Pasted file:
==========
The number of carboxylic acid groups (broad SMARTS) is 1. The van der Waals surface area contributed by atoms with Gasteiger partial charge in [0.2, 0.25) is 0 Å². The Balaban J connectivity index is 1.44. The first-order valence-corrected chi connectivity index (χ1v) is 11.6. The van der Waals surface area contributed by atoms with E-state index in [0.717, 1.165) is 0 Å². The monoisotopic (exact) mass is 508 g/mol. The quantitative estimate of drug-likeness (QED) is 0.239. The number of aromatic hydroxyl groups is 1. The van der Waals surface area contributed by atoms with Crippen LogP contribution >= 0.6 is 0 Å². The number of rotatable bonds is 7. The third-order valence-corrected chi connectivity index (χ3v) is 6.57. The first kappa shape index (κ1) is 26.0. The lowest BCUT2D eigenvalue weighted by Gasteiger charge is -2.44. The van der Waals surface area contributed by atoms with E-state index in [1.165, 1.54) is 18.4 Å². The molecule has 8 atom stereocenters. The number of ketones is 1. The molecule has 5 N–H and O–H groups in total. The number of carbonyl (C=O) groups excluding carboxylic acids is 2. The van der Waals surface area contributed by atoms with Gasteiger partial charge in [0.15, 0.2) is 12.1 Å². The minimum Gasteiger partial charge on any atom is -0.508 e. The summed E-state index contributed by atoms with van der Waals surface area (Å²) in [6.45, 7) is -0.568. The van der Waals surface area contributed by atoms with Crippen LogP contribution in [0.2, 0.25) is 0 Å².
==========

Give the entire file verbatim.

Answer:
The number of carboxylic acid groups (broad SMARTS) is 1. The van der Waals surface area contributed by atoms with Gasteiger partial charge in [0.2, 0.25) is 0 Å². The Balaban J connectivity index is 1.44. The first-order valence-corrected chi connectivity index (χ1v) is 11.6. The van der Waals surface area contributed by atoms with E-state index in [0.717, 1.165) is 0 Å². The monoisotopic (exact) mass is 508 g/mol. The quantitative estimate of drug-likeness (QED) is 0.239. The number of aromatic hydroxyl groups is 1. The van der Waals surface area contributed by atoms with Crippen LogP contribution >= 0.6 is 0 Å². The number of rotatable bonds is 7. The third-order valence-corrected chi connectivity index (χ3v) is 6.57. The first kappa shape index (κ1) is 26.0. The lowest BCUT2D eigenvalue weighted by Gasteiger charge is -2.44. The van der Waals surface area contributed by atoms with E-state index in [1.165, 1.54) is 18.4 Å². The molecule has 8 atom stereocenters. The number of ketones is 1. The molecule has 5 N–H and O–H groups in total. The number of carbonyl (C=O) groups excluding carboxylic acids is 2. The van der Waals surface area contributed by atoms with Gasteiger partial charge in [0.15, 0.2) is 12.1 Å². The minimum Gasteiger partial charge on any atom is -0.508 e. The summed E-state index contributed by atoms with van der Waals surface area (Å²) in [6.45, 7) is -0.568. The van der Waals surface area contributed by atoms with Crippen LogP contribution in [0.2, 0.25) is 0 Å².